That's a fair point, but it fails to address the critique. We shouldn't just shut down Gitmo and shuffle the prisoners around. We shouldn't just dump them all out on the street, either. At the very least, they may not have wanted to blow things up before being abused in prison, but they are sure as hell pissed now. There may be a legitimate need to keep some people prisoner. I don't know.
There needs to be a new system for holding, interrogating, and releasing prisoners. No one wants to shut Gitmo down and call it a day. We need to stop the system of holding lots of brown people in jails scattered across the planet. We need a registration system, so we know exactly who is in jail, why, and for how long. We need a system by which people can move through the system rapidly if they have nothing of value, and a way to decide how to handle someone who wanted to hurt people but didn't, or someone who actually hurt people.
Damn but that sounds like a system of courts.
Let congress establish special courts with access to the normal appellate courts. If a guy without a uniform kills an American soldier, that's murder. Try the case and move on. If he worked with a couple other people, that's conspiracy. Someone stole the explosives, someone designed the IED, someone built it, someone placed it, someone triggered it.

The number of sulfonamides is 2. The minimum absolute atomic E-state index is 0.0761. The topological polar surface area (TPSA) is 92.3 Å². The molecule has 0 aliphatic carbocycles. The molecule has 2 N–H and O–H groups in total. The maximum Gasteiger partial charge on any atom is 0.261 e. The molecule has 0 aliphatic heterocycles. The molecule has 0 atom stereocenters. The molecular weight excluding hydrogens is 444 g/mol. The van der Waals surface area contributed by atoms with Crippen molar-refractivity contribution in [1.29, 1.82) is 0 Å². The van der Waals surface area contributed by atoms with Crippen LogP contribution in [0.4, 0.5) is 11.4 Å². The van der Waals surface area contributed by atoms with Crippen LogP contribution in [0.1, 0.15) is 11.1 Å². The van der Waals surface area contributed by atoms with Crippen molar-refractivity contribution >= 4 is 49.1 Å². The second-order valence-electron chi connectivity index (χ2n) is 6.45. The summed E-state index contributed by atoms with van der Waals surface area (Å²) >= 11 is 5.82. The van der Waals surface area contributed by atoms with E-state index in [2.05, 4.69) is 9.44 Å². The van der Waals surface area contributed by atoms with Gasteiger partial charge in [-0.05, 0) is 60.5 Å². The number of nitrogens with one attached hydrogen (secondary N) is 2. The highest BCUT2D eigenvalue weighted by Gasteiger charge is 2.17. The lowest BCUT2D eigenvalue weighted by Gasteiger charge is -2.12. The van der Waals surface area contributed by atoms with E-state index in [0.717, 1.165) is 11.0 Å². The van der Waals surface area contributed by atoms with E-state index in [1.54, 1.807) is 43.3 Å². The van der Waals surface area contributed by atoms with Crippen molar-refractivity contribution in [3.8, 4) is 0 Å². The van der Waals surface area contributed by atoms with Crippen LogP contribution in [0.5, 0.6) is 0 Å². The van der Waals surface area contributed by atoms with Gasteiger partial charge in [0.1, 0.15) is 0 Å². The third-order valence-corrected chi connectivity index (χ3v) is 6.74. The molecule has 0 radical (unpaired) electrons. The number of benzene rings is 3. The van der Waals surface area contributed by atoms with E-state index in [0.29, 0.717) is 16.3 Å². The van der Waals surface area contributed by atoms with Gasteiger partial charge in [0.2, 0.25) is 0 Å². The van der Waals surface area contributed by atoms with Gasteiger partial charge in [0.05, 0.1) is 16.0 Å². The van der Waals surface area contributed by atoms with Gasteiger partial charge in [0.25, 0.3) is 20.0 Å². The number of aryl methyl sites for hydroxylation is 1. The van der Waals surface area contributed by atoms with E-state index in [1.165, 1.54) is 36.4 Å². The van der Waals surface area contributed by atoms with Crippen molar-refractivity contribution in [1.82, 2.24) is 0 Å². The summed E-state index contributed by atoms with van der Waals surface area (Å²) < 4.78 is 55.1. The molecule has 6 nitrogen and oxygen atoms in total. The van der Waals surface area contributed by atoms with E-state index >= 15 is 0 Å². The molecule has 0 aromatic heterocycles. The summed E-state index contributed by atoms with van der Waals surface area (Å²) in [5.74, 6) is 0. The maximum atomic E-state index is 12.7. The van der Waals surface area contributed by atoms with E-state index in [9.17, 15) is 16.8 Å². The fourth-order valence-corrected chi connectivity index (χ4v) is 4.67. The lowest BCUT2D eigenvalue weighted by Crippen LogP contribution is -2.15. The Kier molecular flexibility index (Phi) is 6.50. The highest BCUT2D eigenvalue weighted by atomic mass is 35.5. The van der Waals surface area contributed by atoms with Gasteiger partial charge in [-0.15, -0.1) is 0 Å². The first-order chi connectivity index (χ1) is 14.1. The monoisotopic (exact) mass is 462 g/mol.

Make plea deals to get low men on the totem pole to roll on their superiors.
When we declared war on drugs, we made some mistakes. One was creating a system that imposed harsh penalties across the board, and left no path for good people to get back to living their lives. Instead, we created the largest prison population in world history, and a society where a greater percentage of people are in prison than any modern society (including the Soviet Union). A little pot, coke, or meth can take away a person's youth.
The same thing is happening in Iraq and Afghanistan. In countries where AK-47s are legal, possessing a weapon and acting suspicious is enough to get you tossed on a plane to Gitmo or a truck to Abu Ghraib. Once there, there's no path to freedom, and no respect.
Right now, 60% of the federal prison population is in on a drug charge. Are drugs the greatest danger facing America? No, but the system of laws and sentences are all set up in a way that gives no opportunities to move someone back into the world.
The American Archipelago of prisons can be salvaged. There are dangerous people, and we need to hold some of them. We need to interrogate people, hold material witnesses to bombings, etc. We need to lock the ringleaders up forever and punish them appropriately. But we can't win the war on terror if we use the same tactics which failed us in the war on drugs.